Half rhythm based and half shoot-em-up, Retro/Grade is the bastard result of leaving Guitar Hero alone in a romantic room with Galaga on a starry night, a lot of champagne… and potentially acid, as well. We’re not too sure. And all the while, the space-time continuum just happens to be falling in on itself outside of the grimy hotel window.
Retro/Grade, the bundle of intergalactic joy brought to PSN by indie newcomer 24 Caret Games, is the Shepherd’s Pie of concepts – a bunch of ingredients that no one in their right mind should put together, yet somehow ends up being edible. A side scrolling shoot em up timed to music that can be played with either a guitar controller or normal d-pad, and manages to keep your head bobbing all the way through? Color me intrigued. And hungry.
Rick Rocket has just saved the universe! Unfortunately, the massive destruction he left in his wake has caused a temporal anomaly that has reversed the flow of time. The player must assume control of Rick’s spacecraft and fight through the epic space battle… in reverse!
The opening cinematic of the game begins by having the player fire a single shot to end the climactic boss battle and immediately rolling credits. While it may fool you for a moment, the credits then speed up and suddenly evaporate into a primordial black hole of names and titles, only to be spit back out and rewinding with the urgency of a VHS on crack. The player watches the big baddie boss once more, again having no control over the ship, until just moments before the anticipated bad guy battle and everything starts working backwards down from the perfect score you achieved in that last detrimental blow. Suddenly, the shots fired at previous enemies are hurtling back towards you, and now the object of the game is not to kill the final boss, but to make sure that every shot you initially fired throughout the game is “unfired.”Please enter the url to a YouTube video.
Imagine taking the vertically running mechanics of Guitar Hero (You know. The type that make the walls move after too many hours trying to 100% on Expert.) and flipping them horizonally to the gorgeously rendered backdrop of space. With that concept in mind, Retro/Grade deviates from other traditional rhythm based games and creates a niche for itself in that your spaceship is stationary in the center, with the ability to move only up or down, while the timed beats come at you from both sides. The game then throws you for a loop, as not only must you unfired the blasts you originally shot as you rewind through time to the beat of the music, but also avoid the previously-missed-and-now-timewarped enemy fire that you initially dodged from the opposite side. Don’t worry. Retro/Grade sounds more complicated than it plays, due to all the timey wimey factors involved.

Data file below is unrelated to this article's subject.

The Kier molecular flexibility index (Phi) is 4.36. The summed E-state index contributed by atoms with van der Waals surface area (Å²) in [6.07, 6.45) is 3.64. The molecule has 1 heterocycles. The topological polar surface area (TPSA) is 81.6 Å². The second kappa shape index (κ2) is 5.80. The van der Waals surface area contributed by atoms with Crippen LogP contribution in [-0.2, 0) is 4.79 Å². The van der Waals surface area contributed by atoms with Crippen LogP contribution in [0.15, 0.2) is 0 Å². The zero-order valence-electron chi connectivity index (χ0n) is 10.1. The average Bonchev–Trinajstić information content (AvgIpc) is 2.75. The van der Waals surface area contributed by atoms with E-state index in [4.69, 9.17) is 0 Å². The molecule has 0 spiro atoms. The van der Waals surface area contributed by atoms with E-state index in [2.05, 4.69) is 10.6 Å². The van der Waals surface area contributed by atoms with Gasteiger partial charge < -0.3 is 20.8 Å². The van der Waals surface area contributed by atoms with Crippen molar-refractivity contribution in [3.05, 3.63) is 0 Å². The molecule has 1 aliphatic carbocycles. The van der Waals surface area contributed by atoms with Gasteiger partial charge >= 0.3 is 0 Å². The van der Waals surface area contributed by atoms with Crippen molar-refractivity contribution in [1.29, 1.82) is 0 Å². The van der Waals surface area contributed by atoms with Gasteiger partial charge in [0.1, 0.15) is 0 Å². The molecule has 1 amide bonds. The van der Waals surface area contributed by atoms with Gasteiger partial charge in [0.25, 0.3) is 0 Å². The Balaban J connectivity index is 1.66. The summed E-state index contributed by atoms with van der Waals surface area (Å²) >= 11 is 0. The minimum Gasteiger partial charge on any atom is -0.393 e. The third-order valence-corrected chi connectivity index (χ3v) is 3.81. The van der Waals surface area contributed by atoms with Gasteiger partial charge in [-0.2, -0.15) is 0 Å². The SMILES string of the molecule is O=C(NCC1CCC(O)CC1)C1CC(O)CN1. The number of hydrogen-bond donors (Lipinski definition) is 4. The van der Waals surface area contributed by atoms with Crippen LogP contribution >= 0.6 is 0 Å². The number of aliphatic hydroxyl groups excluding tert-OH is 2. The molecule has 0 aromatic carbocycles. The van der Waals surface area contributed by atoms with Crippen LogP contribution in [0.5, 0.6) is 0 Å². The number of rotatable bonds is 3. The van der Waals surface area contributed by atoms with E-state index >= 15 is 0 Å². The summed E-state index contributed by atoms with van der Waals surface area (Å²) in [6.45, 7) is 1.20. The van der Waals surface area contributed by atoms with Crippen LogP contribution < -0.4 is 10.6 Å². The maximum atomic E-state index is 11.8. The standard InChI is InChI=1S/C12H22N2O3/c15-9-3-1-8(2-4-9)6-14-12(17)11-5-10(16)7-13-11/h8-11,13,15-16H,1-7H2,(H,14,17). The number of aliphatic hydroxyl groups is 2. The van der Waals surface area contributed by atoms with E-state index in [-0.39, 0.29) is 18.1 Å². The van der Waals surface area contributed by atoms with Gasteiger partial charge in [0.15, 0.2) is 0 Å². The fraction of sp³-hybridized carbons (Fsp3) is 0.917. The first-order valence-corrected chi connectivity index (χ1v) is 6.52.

In addition to the fun quirks, such as playing backwards through a perfect score and manuvering your ship through the path it once took, another well thought out feature of Retro/Grade is the time reversal power up. Since you’re already moving forward through the timeline in reverse, you can “rewind” certain objectives by using the fuel you collect for your rocketship. This allows the player a quick retry for certain sequences that were not mastered the first time around, and a Game Over occurs when the continuum takes too much damage to sustain itself and collapses. But as lovingly crafted as the gameplay is, the area where Retro/Grade really delivers is it’s shiny soundtrack, so masterfully designed that even the rhythmless can stay on the same beat as the dubstep-bumpin’ Captain Rick.
Once you get over the initial gameplay, Retro/Grade does little to deliver on new challenges and at times can seem to be simply a dizzying bunch of trippy lights and pew-pew sound effects. Adding together the smaller annoyances like repetative challenges, no Platinum trophy, and only 10 songs means that Retro/Grade‘s fresh take can become spoiled rather quickly.
Despite being a rhythm based game along the lines of Guitar Hero and Rock Band, Retro/Grade pales in comparison to the more adult forerunners of the genre. While it is a fun game with an inventive concept to put in the quick rotation mix, Retro/Grade is one that probably wont stand the test of time or replay value. Nevertheless, for the music and intriguing system, it is definitely worth checking out for only 9.99 via the PlayStation Network.